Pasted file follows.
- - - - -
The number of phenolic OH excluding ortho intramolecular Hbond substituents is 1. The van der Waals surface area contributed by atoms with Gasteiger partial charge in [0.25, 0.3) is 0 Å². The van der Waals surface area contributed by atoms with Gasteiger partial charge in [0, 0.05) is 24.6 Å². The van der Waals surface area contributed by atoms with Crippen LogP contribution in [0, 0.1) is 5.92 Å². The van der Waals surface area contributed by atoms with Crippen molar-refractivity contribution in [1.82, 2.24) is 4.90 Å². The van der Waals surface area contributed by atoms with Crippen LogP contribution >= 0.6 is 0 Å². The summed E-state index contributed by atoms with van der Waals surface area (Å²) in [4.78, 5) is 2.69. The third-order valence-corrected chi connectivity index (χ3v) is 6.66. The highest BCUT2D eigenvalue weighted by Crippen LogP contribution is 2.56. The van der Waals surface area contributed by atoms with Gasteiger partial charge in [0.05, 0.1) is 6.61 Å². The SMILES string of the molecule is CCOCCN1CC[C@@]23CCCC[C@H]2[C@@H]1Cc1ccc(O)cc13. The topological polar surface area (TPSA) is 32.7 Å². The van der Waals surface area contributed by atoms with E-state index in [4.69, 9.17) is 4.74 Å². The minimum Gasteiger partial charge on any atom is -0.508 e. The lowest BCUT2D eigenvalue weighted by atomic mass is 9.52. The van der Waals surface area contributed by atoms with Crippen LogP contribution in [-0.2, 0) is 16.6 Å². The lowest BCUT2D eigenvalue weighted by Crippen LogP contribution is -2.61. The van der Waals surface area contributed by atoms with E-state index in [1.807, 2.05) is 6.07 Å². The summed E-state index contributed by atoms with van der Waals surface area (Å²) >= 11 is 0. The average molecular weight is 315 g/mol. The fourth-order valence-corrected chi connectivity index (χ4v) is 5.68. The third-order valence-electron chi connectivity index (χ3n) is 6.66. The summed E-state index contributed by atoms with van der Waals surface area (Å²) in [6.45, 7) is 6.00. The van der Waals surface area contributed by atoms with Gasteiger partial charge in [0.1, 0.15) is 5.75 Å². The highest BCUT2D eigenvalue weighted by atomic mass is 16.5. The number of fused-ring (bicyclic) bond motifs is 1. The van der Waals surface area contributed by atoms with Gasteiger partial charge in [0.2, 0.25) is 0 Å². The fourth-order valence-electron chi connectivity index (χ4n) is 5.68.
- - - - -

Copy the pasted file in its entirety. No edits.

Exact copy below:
The number of phenolic OH excluding ortho intramolecular Hbond substituents is 1. The van der Waals surface area contributed by atoms with Gasteiger partial charge in [0.25, 0.3) is 0 Å². The van der Waals surface area contributed by atoms with Gasteiger partial charge in [0, 0.05) is 24.6 Å². The van der Waals surface area contributed by atoms with Crippen LogP contribution in [0, 0.1) is 5.92 Å². The van der Waals surface area contributed by atoms with Crippen molar-refractivity contribution in [1.82, 2.24) is 4.90 Å². The van der Waals surface area contributed by atoms with Crippen LogP contribution >= 0.6 is 0 Å². The summed E-state index contributed by atoms with van der Waals surface area (Å²) in [4.78, 5) is 2.69. The third-order valence-corrected chi connectivity index (χ3v) is 6.66. The highest BCUT2D eigenvalue weighted by Crippen LogP contribution is 2.56. The van der Waals surface area contributed by atoms with Gasteiger partial charge in [0.05, 0.1) is 6.61 Å². The SMILES string of the molecule is CCOCCN1CC[C@@]23CCCC[C@H]2[C@@H]1Cc1ccc(O)cc13. The topological polar surface area (TPSA) is 32.7 Å². The van der Waals surface area contributed by atoms with E-state index in [4.69, 9.17) is 4.74 Å². The minimum Gasteiger partial charge on any atom is -0.508 e. The lowest BCUT2D eigenvalue weighted by atomic mass is 9.52. The van der Waals surface area contributed by atoms with Crippen LogP contribution in [-0.2, 0) is 16.6 Å². The lowest BCUT2D eigenvalue weighted by Crippen LogP contribution is -2.61. The van der Waals surface area contributed by atoms with E-state index in [1.807, 2.05) is 6.07 Å². The summed E-state index contributed by atoms with van der Waals surface area (Å²) >= 11 is 0. The average molecular weight is 315 g/mol. The fourth-order valence-corrected chi connectivity index (χ4v) is 5.68. The third-order valence-electron chi connectivity index (χ3n) is 6.66. The summed E-state index contributed by atoms with van der Waals surface area (Å²) in [6.45, 7) is 6.00. The van der Waals surface area contributed by atoms with Gasteiger partial charge in [0.1, 0.15) is 5.75 Å². The highest BCUT2D eigenvalue weighted by atomic mass is 16.5. The number of fused-ring (bicyclic) bond motifs is 1. The van der Waals surface area contributed by atoms with Gasteiger partial charge in [0.2, 0.25) is 0 Å². The fourth-order valence-electron chi connectivity index (χ4n) is 5.68.